Heather Roy

10 March 2018

Let’s be clear – last Thursday’s fiasco at Parliament’s Justice Committee was not about China. It was about an assault on New Zealand’s democratic process. A day later, after significant pressure from the media, democracy won the day with Labour MP and Chair of the Justice Committee Raymond Huo forced into an embarrassing u-turn on an undemocratic decision made by four government MPs.

Newsroom’s Thomas Coughlan broke the story last Thursday of China expert, Professor Anne-Marie Brady being blocked by Justice Select Committee Chair Raymond Huo and three other Labour MPs from appearing before the committee to make a submission on foreign interference in our electoral processes.

Parliament’s Justice Committee last year called for submissions on the 2016 local body and 2017 general elections, as part of its triennial review of the electoral process. The committee agreed to hold the inquiry on 27 July 2018 and submissions closed on 21 September. Then in October Justice Minister Andrew Little wrote to the committee asking it to widen the scope of the inquiry to “look at the resilience of our electoral system against foreign interference risks”. As a result, the security agencies (SIS and GSCB) are scheduled to appear before the committee next month. It would seem that other submissions were neither called for nor welcomed when the scope was widened.

Joining the dots, it would appear that Anne-Marie Brady asked the committee if she could make a submission on the widened criteria. Huo’s excuse for Labour MPs not accepting her entreaty was that submissions had closed, yet Little’s request (and the relevance to Brady’s work) had come after the submissions date had passed.

Select Committees have the ability to do most things by majority vote and I’ve seen plenty of ‘outside the guidelines’ decisions made by committees because it was the right thing to do.  A vote on whether or not Professor Brady would be heard was clearly held last Thursday. The four Labour MPs out-voted the four National MPs (a majority is needed) on the committee. Votes of this kind are held “in committee”. Media and the public would not have been present. Brady herself found out about the decision of her exclusion when media contacted her for comment. It’s not hard to work out what happened here, but hard to say it wasn’t in the public interest.

Democracy means allowing participation of the whole population. To deny Professor Brady the opportunity to participate in a subject she is considered expert in is an affront to the democratic process. To deny the New Zealand public the ability to participate in this process is an abuse of the democratic process. The committee, it seems, invited the SIS and GCSB to present on foreign interference in our electoral processes and all others were excluded by omission. That decision has now been reversed and submissions from the public will now be called for – the right course of action at last.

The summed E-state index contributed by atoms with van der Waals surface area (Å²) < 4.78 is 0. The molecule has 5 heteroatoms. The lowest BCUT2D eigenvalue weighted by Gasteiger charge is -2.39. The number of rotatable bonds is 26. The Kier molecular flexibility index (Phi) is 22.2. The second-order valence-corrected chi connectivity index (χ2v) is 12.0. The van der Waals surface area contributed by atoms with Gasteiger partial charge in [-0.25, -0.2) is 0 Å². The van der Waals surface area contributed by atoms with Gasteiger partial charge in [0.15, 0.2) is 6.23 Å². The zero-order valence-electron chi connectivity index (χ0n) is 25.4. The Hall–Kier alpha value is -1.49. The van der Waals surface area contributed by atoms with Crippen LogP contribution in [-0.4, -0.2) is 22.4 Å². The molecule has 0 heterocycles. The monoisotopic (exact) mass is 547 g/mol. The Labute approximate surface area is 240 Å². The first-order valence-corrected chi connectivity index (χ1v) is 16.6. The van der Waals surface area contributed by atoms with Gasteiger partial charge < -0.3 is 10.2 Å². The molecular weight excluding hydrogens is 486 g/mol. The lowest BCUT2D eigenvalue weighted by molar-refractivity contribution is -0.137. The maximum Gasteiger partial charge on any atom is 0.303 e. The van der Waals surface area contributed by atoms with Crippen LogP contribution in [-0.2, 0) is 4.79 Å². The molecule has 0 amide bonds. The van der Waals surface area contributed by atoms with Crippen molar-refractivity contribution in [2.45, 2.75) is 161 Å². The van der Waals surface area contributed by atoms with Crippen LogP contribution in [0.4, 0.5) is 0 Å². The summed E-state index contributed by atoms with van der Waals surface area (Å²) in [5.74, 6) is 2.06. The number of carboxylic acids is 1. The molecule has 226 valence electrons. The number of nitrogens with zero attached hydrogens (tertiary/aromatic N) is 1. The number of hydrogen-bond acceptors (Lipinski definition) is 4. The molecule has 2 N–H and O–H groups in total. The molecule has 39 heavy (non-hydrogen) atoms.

There is one more troubling factor in this story. Newsroom’s Coughlan reported:

“Labour MP Raymond Huo, the chair of the justice committee, has featured in Brady’s research on Chinese influence in New Zealand.

Brady’s Magic Weapons paper named Huo as someone who ‘works very closely with PRC representatives in New Zealand’ and had connections to the United Front, a Chinese government department that promotes the CCP’s values at home and with the Chinese diaspora.”

Raymond Huo had a conflict of interest when considering Professor Brady’s request for submission. He should have recused himself from his position of Chair of the Justice Committee last Thursday. Not only did Huo and his Labour colleagues act undemocratically, he failed to act appropriately in a conflicted situation. We should expect more of our politicians on both counts.  The question must be asked – did Huo act on his own initiative or by the direction of the Prime Minister’s Office or Leader of the House?

There are now several layers of embarrassment for the New Zealand – China relationship. Of more concern, however, should be the abuse of the democratic process we’ve seen in the last week. Thankfully, we have a fourth estate who can and do exert pressure when they should.

Raymond Huo should also recuse himself when Professor Brady finally makes her submission to the committee.

Update: 30 April 2019

Better late than never! Newsroom is today reporting that Raymond Huo is standing down while the Justice Select Committee is hearing submissions on foreign interference in NZ elections. It isn’t clear whether Anne-Marie Brady is presenting to the committee, but I hope she has not been put off by this fiasco – that would be a terrible failing of our democratic process.

This does highlight the fact that New Zealanders do seem to have some difficulty with the concept of appropriately declaring conflicts of interest. Perception can be as damaging as reality and an early declaration shows ethical awareness and transparency. Raymond Huo is not alone in coming late to this party.